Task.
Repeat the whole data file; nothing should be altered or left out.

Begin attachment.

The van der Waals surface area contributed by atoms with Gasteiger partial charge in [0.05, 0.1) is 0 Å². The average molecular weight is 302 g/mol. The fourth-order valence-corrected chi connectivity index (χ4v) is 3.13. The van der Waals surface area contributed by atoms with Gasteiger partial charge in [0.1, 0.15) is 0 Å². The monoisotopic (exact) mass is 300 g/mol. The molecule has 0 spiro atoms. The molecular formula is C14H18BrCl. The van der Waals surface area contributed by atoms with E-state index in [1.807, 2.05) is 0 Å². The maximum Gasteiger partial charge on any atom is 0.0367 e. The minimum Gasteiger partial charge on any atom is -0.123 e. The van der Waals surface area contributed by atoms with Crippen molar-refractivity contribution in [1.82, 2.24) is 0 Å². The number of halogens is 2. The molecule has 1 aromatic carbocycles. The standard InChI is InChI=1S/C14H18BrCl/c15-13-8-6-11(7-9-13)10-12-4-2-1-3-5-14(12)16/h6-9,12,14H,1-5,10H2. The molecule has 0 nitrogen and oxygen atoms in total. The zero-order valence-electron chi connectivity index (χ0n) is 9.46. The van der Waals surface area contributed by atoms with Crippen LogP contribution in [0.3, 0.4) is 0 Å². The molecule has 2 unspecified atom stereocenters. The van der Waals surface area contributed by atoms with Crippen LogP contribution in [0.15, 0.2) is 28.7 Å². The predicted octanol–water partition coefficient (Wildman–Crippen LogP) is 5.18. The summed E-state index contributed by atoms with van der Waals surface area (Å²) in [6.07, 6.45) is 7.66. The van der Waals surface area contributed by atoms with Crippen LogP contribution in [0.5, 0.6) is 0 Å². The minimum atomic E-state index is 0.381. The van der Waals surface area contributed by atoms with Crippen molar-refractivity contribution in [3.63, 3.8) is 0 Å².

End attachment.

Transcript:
The van der Waals surface area contributed by atoms with Gasteiger partial charge in [0.05, 0.1) is 0 Å². The average molecular weight is 302 g/mol. The fourth-order valence-corrected chi connectivity index (χ4v) is 3.13. The van der Waals surface area contributed by atoms with Gasteiger partial charge in [0.1, 0.15) is 0 Å². The monoisotopic (exact) mass is 300 g/mol. The molecule has 0 spiro atoms. The molecular formula is C14H18BrCl. The van der Waals surface area contributed by atoms with E-state index in [1.807, 2.05) is 0 Å². The maximum Gasteiger partial charge on any atom is 0.0367 e. The minimum Gasteiger partial charge on any atom is -0.123 e. The van der Waals surface area contributed by atoms with Crippen molar-refractivity contribution in [1.82, 2.24) is 0 Å². The number of halogens is 2. The molecule has 1 aromatic carbocycles. The standard InChI is InChI=1S/C14H18BrCl/c15-13-8-6-11(7-9-13)10-12-4-2-1-3-5-14(12)16/h6-9,12,14H,1-5,10H2. The molecule has 0 nitrogen and oxygen atoms in total. The zero-order valence-electron chi connectivity index (χ0n) is 9.46. The van der Waals surface area contributed by atoms with Crippen LogP contribution in [0.3, 0.4) is 0 Å². The molecule has 2 unspecified atom stereocenters. The van der Waals surface area contributed by atoms with Crippen LogP contribution in [0.15, 0.2) is 28.7 Å². The predicted octanol–water partition coefficient (Wildman–Crippen LogP) is 5.18. The summed E-state index contributed by atoms with van der Waals surface area (Å²) in [6.07, 6.45) is 7.66. The van der Waals surface area contributed by atoms with Crippen LogP contribution in [0.5, 0.6) is 0 Å². The minimum atomic E-state index is 0.381. The van der Waals surface area contributed by atoms with Crippen molar-refractivity contribution in [3.63, 3.8) is 0 Å².